My teenage son is struggling with a directionless state of mind because graduation is just a few months away and he is undecided on what to do after graduation. He’s not sure if college is for him, nor what he would study if he did press on with school. This uncertainty plagues him to the extent that it has left him anxious, rather than anticipatory, about his future.
I want to tell my son—and every teenager or young adult—that it’s okay when you can’t fill in the picture of what your adult life will look like. No one has a predetermined vision of the whole of their professional lives.
Today’s teens feel undue pressure to choose a profession early—as if they will only ever get to pick one.
I’m not sure where the mythology comes from that we have to know what our life’s grand purpose is before we’ve truly started living it, but I’m compelled to debunk that expectation.
No one can know for certain where life will take them professionally. And this fact doesn’t have to be worrisome or debilitating—it can be exciting, full of adventure, and teeming with unexpected surprises.
Growing up, the only thing I knew I wanted to do was raise a family of my own. In college, I majored in psychology, thinking I would use my degree in the healthcare field. Lacking a burning desire to pursue one career over another, I set my sights on occupational therapy—a vocation that interested me and I believed I could be successful at.
Then I got engaged to be married, graduated college, and applied to OT school two years in a row—only to twice be denied entrance to the ultra-competitive program. Upon getting married, my husband’s career moved us to a city where there were no graduate schools to be found.
Soon, I had two amazing children who became my career for a time.
Today, I’m a generally happy and fulfilled contributing member of society, even though I don’t have—and never did—one particular career to call my own. I’ve had many, many jobs over the years though, including:
- Real estate office staff
- Independent sales consultant
- Chiropractic assistant
- Radiologist tech
- Executive assistant
- HR specialist
- Childcare provider
- A/R & billing specialist
- Educational assistant
- Respite care provider
- Traffic manager for a branding/advertising agency
- Math and reading tutor
- Photography assistant
I didn’t foresee taking any of these jobs, nor was I trained in most of them when I started working.
By the time my kids were teenagers, by way of personal family experience and discovering the need for mental healthcare providers in our community, I decided to earn my master’s in social work. That didn’t work out due to my husband’s job loss, and a year later I stumbled into freelance writing.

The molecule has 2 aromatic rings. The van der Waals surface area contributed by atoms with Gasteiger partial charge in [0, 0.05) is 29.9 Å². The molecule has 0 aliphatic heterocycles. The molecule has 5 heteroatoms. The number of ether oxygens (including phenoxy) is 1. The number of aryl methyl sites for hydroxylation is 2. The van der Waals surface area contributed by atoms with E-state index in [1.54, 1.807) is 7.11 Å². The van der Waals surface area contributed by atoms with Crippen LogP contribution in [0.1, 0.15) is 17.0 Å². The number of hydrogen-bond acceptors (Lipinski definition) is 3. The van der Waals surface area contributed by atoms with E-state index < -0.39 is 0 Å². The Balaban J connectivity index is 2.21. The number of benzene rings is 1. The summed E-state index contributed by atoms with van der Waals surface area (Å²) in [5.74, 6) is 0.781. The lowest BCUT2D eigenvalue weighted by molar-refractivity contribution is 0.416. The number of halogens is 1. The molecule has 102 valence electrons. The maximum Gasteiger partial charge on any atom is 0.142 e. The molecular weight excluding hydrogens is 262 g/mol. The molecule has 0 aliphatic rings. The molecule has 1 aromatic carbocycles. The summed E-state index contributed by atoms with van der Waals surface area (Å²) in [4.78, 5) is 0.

Upon attending my first TEDx event a few years ago, I listened to Emilie Wapnick speak her truth and professional revelations into my life. A truth strikingly similar to my own that I didn’t yet have the words to explain.
Emilie spoke about her experience as a multipotentialite—a word of her own creation.
According to Emilie, a multipotentialite is a person who has many different interests and creative pursuits in life. Multipotentialites have no “one true calling” the way specialists do. She explained the inherent powers multipotenialites wield, as well as their immense value to society.
Emilie’s TED talk forever changed the way I viewed my professional pursuits—and now, my teenage son’s future. For a time, I felt deficient for lacking the desire to chase a particular career. Instead, I have learned I can live a beautiful, multi-dimensional life by learning many skills and doing many jobs, rather than just one.
For my son and other young adults—or even middle-aged people like me, who may not yet know the next steps in life—it’s okay not to know what career to choose. I want my son to know there are more ways than ever to build a future. And, like me, he can find ways to be fulfilled and challenged, full of purpose and a sense of accomplishment. Giving himself the gift of patience and the opportunity of discovering his potential in different fields, some that may not even exist yet, might be as fulfilling as pursuing a single career. Maybe even more so.